"What?" Hiroto repeated, this time more emphatically as he looked at the large-sized, two-tier bento box in his student's hands. Naturally, he suspected something. A harmless prank, a joke, something that didn't involve offering him real, actual food, but… at the same time, he felt it would be improper to doubt her offer. There was a better, working trust between them now, after all—maybe this was just her way of showing gratitude, because he'd be damned if he ever heard a "thanks" or anything like it leave her mouth.

It was true that he never ate in the presence of his students. He'd never thought it a cause for concern, especially since none of them had brought it up in the past, but he was wrong to think it went completely unnoticed. He didn't underestimate her observational skills, of course, but the fact that she was the one approaching him with this… Well, there was no reason he shouldn't be a little wary. Especially when her body language came off as so reluctant.

"It might look weird because a lot of it is from a first attempt. I didn't do anything to it, okay? I just thought I'd ask. It's weird when I'm the only one eating lunch."

Still, she spoke in a contrary manner, looking unhappy as she offered the food.

But—what would sour her mood even further: his rejecting the lunch, or accepting it? Namie was a tricky one. He no longer suspected mischievous intent behind her offer, because she did know better than that, but if what she said was true, and that this was from her first time cooking, declining would probably wound her ego—no, that wasn't quite right.

She was a young girl, a ten-year-old girl—something he forgot at times, because her mental development and appearance were mismatched. If he said no, it wouldhurt her feelings, right? Because she was going to such lengths to reach out and share the food she'd made herself with someone she thought needed the nutrition. No matter how he looked at it, that was goodwill.

It was just so…un-Namie-like that he couldn't help but overthink it.

He was actually hungry.

Hiroto took a moment longer to observe the child and the lunchbox, noting the way that her face contorted in vague irritation as the seconds ticked by, before sighing and holding out a hand in acceptance.

Namie's eyes brightened in surprise and she immediately shoved the container into her teacher's hands with a grin before settling down to dig into her own meal. If things went like this every day, she would be rid of the excess food in no time! Itwas an ulterior motive, after all—but one that benefited everyone involved, really.

Now, Hiroto was burdened with the responsibility of carrying through his agreement and actually eating the food. She did say it was her first try at making anything—what if it tasted terrible? It did look edible enough, aside from randomly-sized chunks of vegetables, mushy-looking rice, and some well-done pieces of meat. But, still. What exactly had he gotten himself into…?

"I said nothing's wrong with it," Namie asserted, noticing his reluctance and narrowing an eye at him suspiciously. It was hard to tell whether the quality of her tone was pushy or affronted.

Hiroto held up his hands to calm her. "I believe you, Namie-chan."

It was time to bite the bullet.

Cautiously, he picked up something that looked like a fried shrimp (he hoped it was) with his chopsticks and—ate it.

It took all of his willpower not to spit it right back out. It was bland! And just—what kind of spongy, gritty, bread-like texture was that? Definitely not something that belonged anywhere near fried shrimp. No, in fact—he was quite sure, now—that wasn't a shrimp at all. It was a piece of a kitchen sponge that somehow ended up in the mix. Definitely. A kitchen sponge with a tail.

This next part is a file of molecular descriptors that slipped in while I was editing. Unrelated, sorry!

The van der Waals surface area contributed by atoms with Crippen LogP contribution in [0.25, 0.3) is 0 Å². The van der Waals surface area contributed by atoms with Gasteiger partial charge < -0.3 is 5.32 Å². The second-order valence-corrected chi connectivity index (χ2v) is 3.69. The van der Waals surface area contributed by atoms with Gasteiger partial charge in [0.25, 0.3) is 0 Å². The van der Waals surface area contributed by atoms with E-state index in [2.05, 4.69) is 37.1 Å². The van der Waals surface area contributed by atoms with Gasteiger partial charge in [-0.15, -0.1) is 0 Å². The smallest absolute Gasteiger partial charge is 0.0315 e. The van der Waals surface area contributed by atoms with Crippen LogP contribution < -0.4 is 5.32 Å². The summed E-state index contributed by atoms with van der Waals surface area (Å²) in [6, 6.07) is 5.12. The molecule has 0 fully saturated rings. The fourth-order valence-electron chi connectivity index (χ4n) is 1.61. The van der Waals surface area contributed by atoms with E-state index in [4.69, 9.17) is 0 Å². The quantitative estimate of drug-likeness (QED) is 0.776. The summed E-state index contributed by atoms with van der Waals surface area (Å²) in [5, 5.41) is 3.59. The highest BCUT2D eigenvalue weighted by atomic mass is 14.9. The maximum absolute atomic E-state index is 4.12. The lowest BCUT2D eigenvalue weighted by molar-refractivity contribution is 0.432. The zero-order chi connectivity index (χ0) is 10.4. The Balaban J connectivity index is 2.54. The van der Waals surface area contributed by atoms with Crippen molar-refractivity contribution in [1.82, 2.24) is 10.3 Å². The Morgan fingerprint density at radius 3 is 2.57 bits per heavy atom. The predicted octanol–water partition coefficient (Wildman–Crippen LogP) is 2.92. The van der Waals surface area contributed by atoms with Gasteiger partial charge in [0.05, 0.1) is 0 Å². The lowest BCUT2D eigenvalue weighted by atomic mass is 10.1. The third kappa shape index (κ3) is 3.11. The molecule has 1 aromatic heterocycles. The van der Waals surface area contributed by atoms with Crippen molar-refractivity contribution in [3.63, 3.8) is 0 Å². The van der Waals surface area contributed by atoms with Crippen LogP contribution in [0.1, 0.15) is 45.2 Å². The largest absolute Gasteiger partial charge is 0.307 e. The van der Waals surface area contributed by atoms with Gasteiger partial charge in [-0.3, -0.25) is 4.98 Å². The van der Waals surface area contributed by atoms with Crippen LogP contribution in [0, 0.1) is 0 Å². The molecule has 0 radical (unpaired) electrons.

He knew far better than to criticize the quality, of course—Inori regaled him with tales of his wife's amateur cooking and the times he'd protested the taste, which resulted in upset confrontations and the blond man being locked out of his home to find better food because of it. The situation here wouldn't end up the same way, naturally, but he was definitely against finding out just how Namie would react if he were to give…constructive criticism.

"Geh, this is awful! Burnt, it's burnt…where's the seasoning?" Namie grieved as she gnawed miserably on a piece of beef, looking near tears. "Sorry, Sensei, the stuff I made is pretty bad. But the stuff that actually looks good, it is good—Kushina-nee made that, not me."

It was his chance to agree—to shove aside the questionable-looking pieces and just stick with the safe, normal-looking food, and for a moment, he nearly did. But—he would be digging his own grave if he did that, he knew. Inori mentioned a situation quite similar to this, too. It was in his best interest to say the opposite of what he felt, here, and to avoid saying anything against the girl's cooking.

But…was that really fair? This was her hard work. If he was dishonest, it would be…well, wrong.

This was Namie, after all. She could handle a little dissatisfaction.

"Well, it could be better," Hiroto finally yielded, watching her carefully, hoping he hadn't misjudged the situation and misread his student. Maybe she was at a delicate age, now, and would burst into tears thanks to his words—but he didn't expect that to happen until her teen years.

That wasn't the case. Her face was fixed in a careful, curious blank as she paused mid-chew to look his way, waiting to hear more.

"But," he reached for another sponge-like shrimp, this time with the addition of wormy noodles, "it isn't the worst." It took all of his willpower not to cringe at the sight of it.

A small grin crossed the girl's lips when he didn't intentionally avoid the food that was clearly prepared by her. Unlike anyone else, she could trust him to give her a completely honest evaluation, even for something as trivial as her cooking. Even if he was putting it lightly. Not only that, he was determined to finish the entire lunch, poor-tasting morsels and all. That in itself was admirable.

Now, with more confidence, she reached into her lunch and withdrew a shrimp to chomp into—and immediately froze. Swallowed it down, trying not to taste it, because—

"Sensei, you liar. This is really...really terrible."

—no amount of company could ever make her cooking taste any better at that moment.